• Place the bagged bagels in a larger zip-top plastic bag. This does not have to be a heavy “freezer bag,” since you have the additional protection of the small bags. Of course, these bags can also be used multiple times.
  • Our bagels are usually eaten within a week, but they will keep in the freezer for several months.
  • It is not necessary to thaw the bagel before popping it in the toaster or toaster oven; just toast for a little longer.
  • Don’t forget to save and reuse your plastic bags!

In case you have a lot of plastic bags sitting around with nothing to do, may I suggest:

Sourdough Waffles and Low Tide

What is a recipe for a perfect Sunday morning? How about sourdough waffles followed by a trip to the reef at low tide?

Good to eat on Sunday morning.


Not good to eat, but nice to look at on Sunday morning.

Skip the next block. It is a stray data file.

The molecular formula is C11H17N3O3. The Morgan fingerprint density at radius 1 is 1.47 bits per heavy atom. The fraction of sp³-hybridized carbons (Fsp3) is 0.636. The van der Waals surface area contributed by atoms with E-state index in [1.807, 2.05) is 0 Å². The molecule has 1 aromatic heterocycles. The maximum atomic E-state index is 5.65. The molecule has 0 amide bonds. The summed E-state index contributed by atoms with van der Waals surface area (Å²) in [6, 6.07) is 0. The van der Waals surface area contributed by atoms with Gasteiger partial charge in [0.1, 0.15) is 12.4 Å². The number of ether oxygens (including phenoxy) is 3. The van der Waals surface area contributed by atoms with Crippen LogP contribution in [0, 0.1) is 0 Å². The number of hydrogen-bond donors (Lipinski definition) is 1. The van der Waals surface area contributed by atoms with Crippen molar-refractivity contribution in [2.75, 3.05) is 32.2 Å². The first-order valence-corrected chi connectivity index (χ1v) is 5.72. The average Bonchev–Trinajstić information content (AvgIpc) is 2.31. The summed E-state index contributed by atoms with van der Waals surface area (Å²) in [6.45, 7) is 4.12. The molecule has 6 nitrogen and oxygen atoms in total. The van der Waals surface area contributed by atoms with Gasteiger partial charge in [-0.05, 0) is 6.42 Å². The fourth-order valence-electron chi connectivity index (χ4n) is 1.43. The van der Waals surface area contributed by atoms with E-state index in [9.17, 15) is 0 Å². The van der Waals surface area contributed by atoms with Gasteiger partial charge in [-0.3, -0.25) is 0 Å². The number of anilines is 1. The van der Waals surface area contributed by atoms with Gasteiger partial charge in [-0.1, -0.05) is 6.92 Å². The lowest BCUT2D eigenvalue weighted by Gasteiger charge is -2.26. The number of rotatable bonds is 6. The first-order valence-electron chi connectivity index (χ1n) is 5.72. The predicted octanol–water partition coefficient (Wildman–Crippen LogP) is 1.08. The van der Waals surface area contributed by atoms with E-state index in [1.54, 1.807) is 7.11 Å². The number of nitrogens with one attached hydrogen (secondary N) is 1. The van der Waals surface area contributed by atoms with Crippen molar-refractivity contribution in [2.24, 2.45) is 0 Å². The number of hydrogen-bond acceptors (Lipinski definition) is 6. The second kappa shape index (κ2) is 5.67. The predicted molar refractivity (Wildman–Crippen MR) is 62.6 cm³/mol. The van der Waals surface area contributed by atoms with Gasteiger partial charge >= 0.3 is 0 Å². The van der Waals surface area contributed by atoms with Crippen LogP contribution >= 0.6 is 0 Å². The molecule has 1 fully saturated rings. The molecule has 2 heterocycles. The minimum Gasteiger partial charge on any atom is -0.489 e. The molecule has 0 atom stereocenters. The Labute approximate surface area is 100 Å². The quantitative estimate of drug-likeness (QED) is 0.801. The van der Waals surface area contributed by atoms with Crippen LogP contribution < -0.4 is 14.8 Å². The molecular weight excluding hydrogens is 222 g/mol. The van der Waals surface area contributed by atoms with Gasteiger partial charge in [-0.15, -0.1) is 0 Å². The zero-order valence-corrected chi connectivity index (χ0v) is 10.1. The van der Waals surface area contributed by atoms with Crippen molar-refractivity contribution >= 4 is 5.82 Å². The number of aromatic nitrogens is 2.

A waffle iron is a necessary contraption. Although I’m pretty good at jury rigging equipment, I haven’t quite figured out how to make waffles without one.

  

I have a Cuisinart Belgian waffle maker and I love it. The surface is truly nonstick and it makes perfect waffles if I remember a few things:

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Dulce de Leche Cheesecake

I made this dulce de leche cheesecake for my daughter M’s 21st birthday. She loves cheesecake, so I was pretty sure she’d like this, and she did. It’s a great cake for cheesecake lovers. It turns out it’s also a great cake for turning non-cheesecake lovers (people who say “I don’t like cheesecake”) into cheesecake lovers (people who say “this is the most awesome cake in recorded history” — yes, these were the actual words). That makes me happy, because she is the most awesome daughter in recorded history, so I’m glad everyone liked her cake!